Tip #3 for Successful Interactions with Blind People: Tips for Verbal Guiding

Wow! The response to Tip #1 and Tip #2 continues to pleasantly surprise me. I’m humbled by your questions and thoughtful comments and, of course, by the outpouring of support for this little column.

Here is Tip #3. In Tip #2, we discussed how to approach human guiding and talked about the two most common forms of it: elbow guiding and verbal guiding.

Today’s tip was inspired by a Facebook comment Micaele Florendo left on Tip #2. Micaele writes: “… With voice guiding, I don’t know what level of details to provide, what landmarks are actually helpful for navigation, how to describe distances? Some insight on how to give verbal guidance would be helpful!” Thank you, Micaele, for your great questions.

When starting out a voice guiding session, it may be helpful to ask the blind person what level of detail they need and also to let them know that they can let you know if they need more or less detail. I usually say something like, “What kind of information would you like me to provide?” and follow it up with, “feel free to let me know if you want me to give more or less detail.” Once you’ve worked with a person a time or two, you will start to get into a good rhythm with them and get to know their needs but never be afraid to communicate.

Having said the above, here are some general tips and tricks for verbal guiding based on my experience as a blind person and as a human guide for other blind folks.

When it comes to what level of detail to provide when voice guiding, I find the best default level is to give obstacles and larger fixed landmarks such as stairs, benches, down curbs, etc. These help us mentally map out an environment and then, eventually, we may not need voice guidance. However, we all mentally map at our own pace and some of us will take more time to create a mental map.

Smaller, non-fixed landmarks, such as a traffic cone that won’t be there in half an hour, are less important unless they are a matter of safety, such as if the traffic cone indicates a big hole.

Also, never be shy to point out features you think may be of interest, such as, “we’re passing a coffee station on your left” or “our conference room is over to your right.” Some people enjoy hearing about interesting features, such as the nice blue flowers we are passing, but some do not. A blind person can let you know if they would like more or less information and this communication is probably your best measurement tool when doing voice guidance.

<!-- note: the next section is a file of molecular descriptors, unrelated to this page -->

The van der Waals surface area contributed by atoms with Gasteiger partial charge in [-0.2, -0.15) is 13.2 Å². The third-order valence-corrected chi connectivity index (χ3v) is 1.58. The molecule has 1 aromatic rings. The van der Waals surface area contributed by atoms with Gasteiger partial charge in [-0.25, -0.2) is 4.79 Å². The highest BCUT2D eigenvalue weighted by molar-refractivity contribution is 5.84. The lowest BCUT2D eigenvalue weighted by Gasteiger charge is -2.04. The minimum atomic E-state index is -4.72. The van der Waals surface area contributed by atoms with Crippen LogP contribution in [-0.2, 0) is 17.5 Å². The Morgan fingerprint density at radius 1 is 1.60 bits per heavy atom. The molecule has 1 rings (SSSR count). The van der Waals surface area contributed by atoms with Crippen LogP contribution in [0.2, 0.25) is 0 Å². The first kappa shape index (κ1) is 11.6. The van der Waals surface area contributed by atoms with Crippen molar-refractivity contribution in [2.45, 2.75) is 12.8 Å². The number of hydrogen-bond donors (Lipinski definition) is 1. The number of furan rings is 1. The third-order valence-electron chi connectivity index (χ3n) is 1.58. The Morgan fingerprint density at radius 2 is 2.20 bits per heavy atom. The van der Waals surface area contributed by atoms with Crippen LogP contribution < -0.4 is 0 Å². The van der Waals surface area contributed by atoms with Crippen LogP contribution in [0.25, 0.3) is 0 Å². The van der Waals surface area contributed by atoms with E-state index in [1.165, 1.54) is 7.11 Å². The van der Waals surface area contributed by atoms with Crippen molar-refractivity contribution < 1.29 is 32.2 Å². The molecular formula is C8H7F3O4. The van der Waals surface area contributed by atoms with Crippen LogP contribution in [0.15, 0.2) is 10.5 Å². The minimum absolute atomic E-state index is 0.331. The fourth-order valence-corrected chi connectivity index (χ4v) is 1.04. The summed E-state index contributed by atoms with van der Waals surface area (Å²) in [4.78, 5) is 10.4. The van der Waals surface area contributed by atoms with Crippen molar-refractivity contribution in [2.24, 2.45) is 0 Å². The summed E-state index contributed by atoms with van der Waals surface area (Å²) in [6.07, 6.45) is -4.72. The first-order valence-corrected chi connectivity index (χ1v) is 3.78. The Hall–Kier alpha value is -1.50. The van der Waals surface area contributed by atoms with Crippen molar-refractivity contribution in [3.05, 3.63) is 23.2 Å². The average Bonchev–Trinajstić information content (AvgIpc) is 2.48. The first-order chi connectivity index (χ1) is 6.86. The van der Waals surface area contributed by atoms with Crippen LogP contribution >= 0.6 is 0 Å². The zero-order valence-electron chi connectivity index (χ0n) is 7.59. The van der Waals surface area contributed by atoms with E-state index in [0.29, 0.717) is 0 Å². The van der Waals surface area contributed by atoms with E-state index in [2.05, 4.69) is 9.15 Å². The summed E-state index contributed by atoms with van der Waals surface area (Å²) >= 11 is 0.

When describing distances, I’ve often found it easiest to do that in feet rather than steps. Since human strides vary, steps tend to be imprecise. Metric measurements work well, too, though personally, having grown up around the construction industry, I’m more used to feet when it comes to distances. Again, you can indicate to a blind person that you are okay with them telling you what they need.

My last voice guidance tip for today is about the two forms of …voice guidance. What I’ve been describing so far is the situation where a human guide directs a blind person by voice. The other is the follow method, where a human guide simply keeps up a natural conversation wile the blind person follows, participating in that conversation. These two forms are not mutually exclusive and, in practice, it will often be that a combination approach is taken naturally.

Periodically We’ll be posting tips and tricks about blindness and DeafBlindness. If you’ve ever had a burning question about blindness or DeafBlindness or how to best assist a person who is blind or DeafBlind, please don’t hesitate to reach out and we’ll try to answer it in this series. Questions can be submitted by contacting us or by calling the Bowen Island Accessibility Group’s Community Mailbox at +1 (604) 947-9021, extension 123. Let us know what you think. What do you want to know?

Check out more tips and tricks in our Tips and Tricks corner.